Not only is noted fashion photographer Nigel Barker incredibly talented (and amazingly good looking), he’s also a hopeless romantic. Audra Roslani speaks to him about his new book, Models of Influence and being married to the incredibly beautiful Cristen Chin Barker.
You have a very exciting career, and wear many hats; from modelling, to noted photographer, filmmaker and spokesperson for various causes. Who or what would you say has influenced your career?
Everybody and everything has influenced and continues to influence my career and my life in general. There are of course different driving forces in control at specific times in one’s life but the overarching influencer has to be Crissy, my wife. We met in Milan, Italy over twenty years ago and I was immediately smitten. I called my mother the day I met her to say that I had met the girl of
my dreams and that I was destined to marry her! My mum told me I was crazy and I didn’t tell Crissy as she would definitely have thought I was crazy too, but I have always been a hopeless romantic and very passionate with everything I am interested in. It was Crissy and her sister Kimmy (they are identical twins) to some extent as well whom I honed my eye on as a photographer back in the day. Both were modeling in Milan very successfully for Italian Vogue etc, and they would come back from elaborate shoots with incredible hair and make-up applied to their perfect features, which I took advantage of before they washed away the artistry. Over the next few years and many different cities I chased these ladies constantly photographing them and their friends and built up a portfolio ending up in NYC in the mid-Nineties. It was at that time I transitioned into becoming a photographer full time and Crissy worked tirelessly by my side 7 days a week at all hours as we built up Studio NB in the now famed Meat Packing District.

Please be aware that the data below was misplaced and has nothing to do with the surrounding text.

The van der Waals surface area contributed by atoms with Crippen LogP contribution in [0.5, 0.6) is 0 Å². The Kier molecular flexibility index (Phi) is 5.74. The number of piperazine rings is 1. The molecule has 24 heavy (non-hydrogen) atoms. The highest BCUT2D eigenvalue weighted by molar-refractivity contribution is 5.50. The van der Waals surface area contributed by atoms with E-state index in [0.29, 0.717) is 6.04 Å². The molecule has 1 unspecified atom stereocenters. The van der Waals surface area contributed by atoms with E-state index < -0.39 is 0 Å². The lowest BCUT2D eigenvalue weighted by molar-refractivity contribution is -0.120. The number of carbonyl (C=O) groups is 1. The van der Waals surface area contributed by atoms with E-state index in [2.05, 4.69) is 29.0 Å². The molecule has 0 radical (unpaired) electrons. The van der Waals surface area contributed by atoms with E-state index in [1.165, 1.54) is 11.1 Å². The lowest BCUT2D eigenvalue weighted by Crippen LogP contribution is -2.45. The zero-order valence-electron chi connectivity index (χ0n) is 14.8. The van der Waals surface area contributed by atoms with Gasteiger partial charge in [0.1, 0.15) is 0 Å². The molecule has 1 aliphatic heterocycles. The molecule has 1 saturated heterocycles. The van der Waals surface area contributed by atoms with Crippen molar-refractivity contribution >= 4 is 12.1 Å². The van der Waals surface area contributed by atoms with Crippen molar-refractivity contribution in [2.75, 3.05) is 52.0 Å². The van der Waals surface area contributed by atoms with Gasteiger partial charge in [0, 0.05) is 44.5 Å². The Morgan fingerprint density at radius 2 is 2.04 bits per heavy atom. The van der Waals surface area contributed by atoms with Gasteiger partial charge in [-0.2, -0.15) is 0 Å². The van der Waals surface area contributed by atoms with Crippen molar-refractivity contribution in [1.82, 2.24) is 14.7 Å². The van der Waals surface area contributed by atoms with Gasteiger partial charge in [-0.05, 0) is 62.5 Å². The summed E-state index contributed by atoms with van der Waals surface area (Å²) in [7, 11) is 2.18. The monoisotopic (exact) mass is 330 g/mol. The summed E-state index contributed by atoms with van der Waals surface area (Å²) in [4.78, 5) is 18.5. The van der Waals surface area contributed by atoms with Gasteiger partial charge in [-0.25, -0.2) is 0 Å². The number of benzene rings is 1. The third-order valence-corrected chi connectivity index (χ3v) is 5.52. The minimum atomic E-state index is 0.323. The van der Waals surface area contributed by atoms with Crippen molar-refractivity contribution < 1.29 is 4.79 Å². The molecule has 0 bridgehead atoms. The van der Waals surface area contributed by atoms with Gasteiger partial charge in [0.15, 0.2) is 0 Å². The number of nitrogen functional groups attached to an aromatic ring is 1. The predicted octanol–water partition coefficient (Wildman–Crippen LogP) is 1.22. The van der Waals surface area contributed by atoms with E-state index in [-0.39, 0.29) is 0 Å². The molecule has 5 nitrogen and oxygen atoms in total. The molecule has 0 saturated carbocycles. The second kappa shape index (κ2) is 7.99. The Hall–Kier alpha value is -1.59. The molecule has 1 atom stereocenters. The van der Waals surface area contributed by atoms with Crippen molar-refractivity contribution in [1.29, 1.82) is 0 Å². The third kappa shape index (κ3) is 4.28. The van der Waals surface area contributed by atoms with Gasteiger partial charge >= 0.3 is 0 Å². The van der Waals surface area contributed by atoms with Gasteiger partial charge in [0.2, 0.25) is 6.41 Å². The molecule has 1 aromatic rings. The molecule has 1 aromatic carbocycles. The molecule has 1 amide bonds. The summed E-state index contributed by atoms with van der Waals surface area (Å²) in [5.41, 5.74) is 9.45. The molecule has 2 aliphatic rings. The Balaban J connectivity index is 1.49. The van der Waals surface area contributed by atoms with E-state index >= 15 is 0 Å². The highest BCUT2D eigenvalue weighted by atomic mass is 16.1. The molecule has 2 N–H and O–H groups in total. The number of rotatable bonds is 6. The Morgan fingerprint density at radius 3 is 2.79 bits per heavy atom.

What inspired you to put together your book, Models of Influence?
After over two decades in the business and having had the honor and pleasure of working with many of the world’s greatest names in fashion, I felt compelled to tell the story of many of these extraordinary women. Women who weren’t simply successful models but true super models. Women who transcended the model and fashion world and affected the world at large.
Your book puts the spotlight on influential models from the 1940s. Over time, we’re seeing the everchanging face of ‘Beauty’ with dynamic new models such as Viktoria Modesta, Chantelle Brown-Young and Moffy. What are your thoughts on these new faces of fashion?
The face of the modeling world has been ever changing since its inception in the early 1940’s. Back then the people clamoured for glamour and perfection in part because of worldwide weariness and depression left over from World War II. Sick of food rationing we wanted opulence and a return to better times and the models, many of them the daughters of well to do families who had suffered during the war epitomised that debutante look that so many dreamt of. Flash forward to today and yes we are still at war and times are very difficult for many the world over but we are also a far more educated and worldly society, in large part because of the internet and social media. Fashion, unlike in the 1940’s, is no longer just for the wealthy but a way we all identify who we are and the subject of beauty is no longer cookie cutter and certainly not black or white, but rather the many shades of grey in between. The successful models of any given era have always been relatable at that moment; the truly successful models are the ones who remain relevant as the years go by and continue to inspire us to dream.
For more on Nigel Barker and his life as a fashion photographer and husband, grab the February 2015 issue!